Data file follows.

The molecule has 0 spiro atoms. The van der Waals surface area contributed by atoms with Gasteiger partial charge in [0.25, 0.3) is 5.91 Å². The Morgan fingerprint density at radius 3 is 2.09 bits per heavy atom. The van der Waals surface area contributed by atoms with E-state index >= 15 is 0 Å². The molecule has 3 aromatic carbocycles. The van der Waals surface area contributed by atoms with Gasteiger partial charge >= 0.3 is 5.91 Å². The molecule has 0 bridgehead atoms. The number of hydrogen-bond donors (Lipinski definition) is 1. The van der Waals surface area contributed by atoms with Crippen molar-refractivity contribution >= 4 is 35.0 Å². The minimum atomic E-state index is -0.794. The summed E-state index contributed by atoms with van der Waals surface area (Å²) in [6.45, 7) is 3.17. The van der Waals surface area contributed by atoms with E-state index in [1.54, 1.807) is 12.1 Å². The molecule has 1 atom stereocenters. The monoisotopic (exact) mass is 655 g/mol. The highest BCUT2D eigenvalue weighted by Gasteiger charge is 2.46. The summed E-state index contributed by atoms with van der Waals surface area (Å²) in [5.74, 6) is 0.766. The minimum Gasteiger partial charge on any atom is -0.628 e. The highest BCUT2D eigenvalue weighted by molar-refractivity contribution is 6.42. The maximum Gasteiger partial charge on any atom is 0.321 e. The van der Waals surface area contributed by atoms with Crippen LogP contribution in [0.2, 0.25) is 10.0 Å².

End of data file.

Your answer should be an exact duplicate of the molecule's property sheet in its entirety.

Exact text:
The molecule has 0 spiro atoms. The van der Waals surface area contributed by atoms with Gasteiger partial charge in [0.25, 0.3) is 5.91 Å². The Morgan fingerprint density at radius 3 is 2.09 bits per heavy atom. The van der Waals surface area contributed by atoms with E-state index >= 15 is 0 Å². The molecule has 3 aromatic carbocycles. The van der Waals surface area contributed by atoms with Gasteiger partial charge >= 0.3 is 5.91 Å². The molecule has 0 bridgehead atoms. The number of hydrogen-bond donors (Lipinski definition) is 1. The van der Waals surface area contributed by atoms with Crippen molar-refractivity contribution >= 4 is 35.0 Å². The minimum atomic E-state index is -0.794. The summed E-state index contributed by atoms with van der Waals surface area (Å²) in [6.45, 7) is 3.17. The van der Waals surface area contributed by atoms with E-state index in [1.54, 1.807) is 12.1 Å². The molecule has 1 atom stereocenters. The monoisotopic (exact) mass is 655 g/mol. The highest BCUT2D eigenvalue weighted by Gasteiger charge is 2.46. The summed E-state index contributed by atoms with van der Waals surface area (Å²) in [5.74, 6) is 0.766. The minimum Gasteiger partial charge on any atom is -0.628 e. The highest BCUT2D eigenvalue weighted by molar-refractivity contribution is 6.42. The maximum Gasteiger partial charge on any atom is 0.321 e. The van der Waals surface area contributed by atoms with Crippen LogP contribution in [0.2, 0.25) is 10.0 Å².